The tool has been deployed on over 14,000 government devices as part of the NCSC’s ACD programme
The UK’s National Cyber Security Centre (NCSC), the shop window of signals intelligence organisation GCHQ, has developed and is piloting its own “host-based” intrusion detection software to understand threats that target the government’s IT systems.
The NCSC cybersecurity tool has already been deployed on 14,500 government devices, the organisation said, and will be widely rolled out. It “complements” existing commercial security products, the centre said in its Annual Review 2018 report.
“The number of devices enrolled will increase significantly in the coming months. By using the data this generates, we were able to issue our first Threat Surface reports, help early adopters understand the attacks they face, and detect targeted cyber attacks against government systems,” the NCSC added.
NCSC Cybersecurity Tool Developed In-House
The software is a fresh string to the bow of the NCSC’s Active Cyber Defence (ACD) suite of tools. A spokesman confirmed to Computer Business Review that the tool was developed in-house rather than in collaboration with a vendor.
They declined to rule out future commercialisation.
Our reporter has sought further technical details on the tool’s capabilities, which were not provided.
Rodolfo Rosini, a venture capitalist and former cybersecurity entrepreneur told Computer Business Review: “Host-based intrusion detection systems are simple to build, they take a lifetime to tune, they are highly contextual, and there is no single obvious market leader yet.”
He added: “I don’t really know any customer that implemented and configured them at scale – usually they are not worth the pain of going through the false positives.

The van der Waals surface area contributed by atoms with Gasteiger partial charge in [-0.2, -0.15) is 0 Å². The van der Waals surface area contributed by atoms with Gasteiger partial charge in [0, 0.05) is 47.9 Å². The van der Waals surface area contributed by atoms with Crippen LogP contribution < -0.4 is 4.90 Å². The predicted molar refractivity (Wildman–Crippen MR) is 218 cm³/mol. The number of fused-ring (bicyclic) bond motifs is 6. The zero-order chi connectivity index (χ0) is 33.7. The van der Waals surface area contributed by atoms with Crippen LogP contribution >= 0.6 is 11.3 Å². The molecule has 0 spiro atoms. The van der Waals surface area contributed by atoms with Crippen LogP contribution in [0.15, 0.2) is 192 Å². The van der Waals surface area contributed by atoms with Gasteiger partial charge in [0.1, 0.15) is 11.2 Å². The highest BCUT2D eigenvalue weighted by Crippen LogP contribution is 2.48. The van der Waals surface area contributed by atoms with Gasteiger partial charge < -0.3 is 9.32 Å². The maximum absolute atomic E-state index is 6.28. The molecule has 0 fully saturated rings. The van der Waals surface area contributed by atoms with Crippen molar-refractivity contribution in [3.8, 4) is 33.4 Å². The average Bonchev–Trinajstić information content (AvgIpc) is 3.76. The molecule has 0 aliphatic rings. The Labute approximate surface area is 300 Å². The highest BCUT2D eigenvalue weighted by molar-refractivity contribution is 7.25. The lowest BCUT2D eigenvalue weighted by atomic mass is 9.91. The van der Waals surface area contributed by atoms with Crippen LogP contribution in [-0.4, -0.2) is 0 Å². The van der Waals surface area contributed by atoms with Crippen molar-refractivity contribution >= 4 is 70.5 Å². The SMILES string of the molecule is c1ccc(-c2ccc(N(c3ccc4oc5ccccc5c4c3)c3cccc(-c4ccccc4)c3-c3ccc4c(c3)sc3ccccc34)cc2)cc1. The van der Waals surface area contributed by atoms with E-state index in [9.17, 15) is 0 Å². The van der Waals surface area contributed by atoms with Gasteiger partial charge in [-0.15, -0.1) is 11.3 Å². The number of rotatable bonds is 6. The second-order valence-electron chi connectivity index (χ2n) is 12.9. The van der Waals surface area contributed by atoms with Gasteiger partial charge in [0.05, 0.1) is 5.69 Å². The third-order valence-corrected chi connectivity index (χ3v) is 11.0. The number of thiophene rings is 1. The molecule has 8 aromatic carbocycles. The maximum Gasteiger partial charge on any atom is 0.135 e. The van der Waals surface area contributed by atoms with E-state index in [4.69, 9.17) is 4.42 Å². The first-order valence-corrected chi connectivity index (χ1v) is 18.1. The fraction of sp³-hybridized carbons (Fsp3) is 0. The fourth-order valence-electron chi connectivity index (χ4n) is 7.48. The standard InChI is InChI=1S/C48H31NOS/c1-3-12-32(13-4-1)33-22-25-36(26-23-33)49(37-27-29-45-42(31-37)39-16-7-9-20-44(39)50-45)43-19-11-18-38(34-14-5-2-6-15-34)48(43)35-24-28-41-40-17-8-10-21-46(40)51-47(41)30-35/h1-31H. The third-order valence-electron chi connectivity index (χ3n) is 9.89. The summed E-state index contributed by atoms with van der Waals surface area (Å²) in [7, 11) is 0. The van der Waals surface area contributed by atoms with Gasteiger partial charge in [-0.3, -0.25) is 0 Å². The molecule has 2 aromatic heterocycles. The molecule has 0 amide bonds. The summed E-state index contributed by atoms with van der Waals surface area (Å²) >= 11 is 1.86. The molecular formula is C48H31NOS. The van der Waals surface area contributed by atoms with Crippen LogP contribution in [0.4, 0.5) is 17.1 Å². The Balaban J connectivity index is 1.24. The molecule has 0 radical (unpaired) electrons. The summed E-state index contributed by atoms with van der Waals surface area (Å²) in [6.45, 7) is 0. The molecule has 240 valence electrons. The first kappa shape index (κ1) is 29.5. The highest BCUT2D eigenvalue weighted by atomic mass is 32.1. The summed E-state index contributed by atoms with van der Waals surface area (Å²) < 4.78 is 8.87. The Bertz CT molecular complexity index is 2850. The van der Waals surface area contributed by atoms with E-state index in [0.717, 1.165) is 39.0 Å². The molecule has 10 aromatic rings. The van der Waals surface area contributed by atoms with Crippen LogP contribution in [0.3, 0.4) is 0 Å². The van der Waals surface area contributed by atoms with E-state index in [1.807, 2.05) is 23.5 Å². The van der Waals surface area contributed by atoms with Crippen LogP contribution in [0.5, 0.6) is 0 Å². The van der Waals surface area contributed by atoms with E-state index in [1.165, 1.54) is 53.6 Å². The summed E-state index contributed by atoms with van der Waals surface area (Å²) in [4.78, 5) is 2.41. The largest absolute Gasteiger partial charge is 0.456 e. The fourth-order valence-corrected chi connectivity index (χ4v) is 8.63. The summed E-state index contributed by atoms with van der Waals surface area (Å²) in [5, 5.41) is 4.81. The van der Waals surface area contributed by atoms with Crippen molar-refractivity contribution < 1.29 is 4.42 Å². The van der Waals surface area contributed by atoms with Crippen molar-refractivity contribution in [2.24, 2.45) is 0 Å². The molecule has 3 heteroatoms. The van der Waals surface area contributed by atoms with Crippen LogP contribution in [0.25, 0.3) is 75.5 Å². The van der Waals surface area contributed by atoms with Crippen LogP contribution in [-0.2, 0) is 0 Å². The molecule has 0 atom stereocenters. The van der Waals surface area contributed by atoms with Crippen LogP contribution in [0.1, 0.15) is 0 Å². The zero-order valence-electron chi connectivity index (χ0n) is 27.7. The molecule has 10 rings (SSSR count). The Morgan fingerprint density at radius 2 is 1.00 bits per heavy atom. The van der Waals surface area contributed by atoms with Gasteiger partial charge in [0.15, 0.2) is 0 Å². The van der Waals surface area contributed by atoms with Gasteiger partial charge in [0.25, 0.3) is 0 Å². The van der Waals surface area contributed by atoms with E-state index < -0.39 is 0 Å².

“This [kind of] software has total control of the PC. They probably went to various vendors asking for the source code to check for backdoors and none of the large US ones complied so they made their own. That seems plausible, although it’s pure speculation…”
“We pilot our ACD tools with the public sector first and, where relevant, demonstrate the benefits to other sectors. This year, we are working with a range of companies and
departments to understand how we can help different sectors”, the centre said.
The NCSC’s current ACD tools [pdf] include a “takedown” service that removes phishing sites pretending to have government associations; Public Sector DNS, which provides protective DNS services to public sector subscribers, and integration platform “Threat-o-Matic”, a hub that links these tools and several more.
NCSC was formed in 2016. It replaced four other institutions including CESG (the information security arm of GCHQ), the Computer Emergency Response Team UK and the cyber-related responsibilities of the Centre for the Protection of National Infrastructure.
“This year, we are working with a range of companies and departments to understand how we can help different sectors,” the report reads. “We are also encouraging a range of technology providers to offer similar services to their customers so that together we can ensure than cyber crime doesn’t pay.”
“The cyber threat is always evolving so we need to continue to build a pipeline of ACD services that can deal with them.”
The ACD was created in 2016 as a “guinea pig” for cybersecurity measures deemed to be required at a national scale, as well as using automation to reduce weakness in cyber defences. ACD has so far removed 138,398 phishing sites hosted in the UK.
NCSC Cybersecurity Warning: “Little Doubt” of a Category 1 Cyber Attack in the UK
NCSC has dealt with more than 1,000 cybersecurity incidents since its inception, with the majority of those believed to be from nation states “in some way hostile to the UK”, it noted in the annual review.
There is now “little doubt” that the UK will be tested by a Category 1 cyber-attack in the next few years – the most severe attack classification and one that the UK has so far avoided and one that would cause “sustained disruption” of essential services.
To put that into perspective, last year’s WannaCry ransomware attack that cost the NHS almost £100 million was only a Category 2.
CEO of the NCSC Ciaran Martin said: “Although there have been several very significant incidents thus far, the UK has avoided a Category 1 – most of our foremost international partners have not.
“But even if this continues, we must be alert to the constant threat from countries who will attack critically important national networks to steal information from strategic or commercial reasons, and give themselves a starting point – ‘propositioning’ for a significant attack in the future.”
From the period covered from September 1, 2017 to August 31, 2018, NCSC had 1.9 million visitors to its site, handled 557 incidents, removed 138,398 unique phishing sites, and produced 214 threat assessments.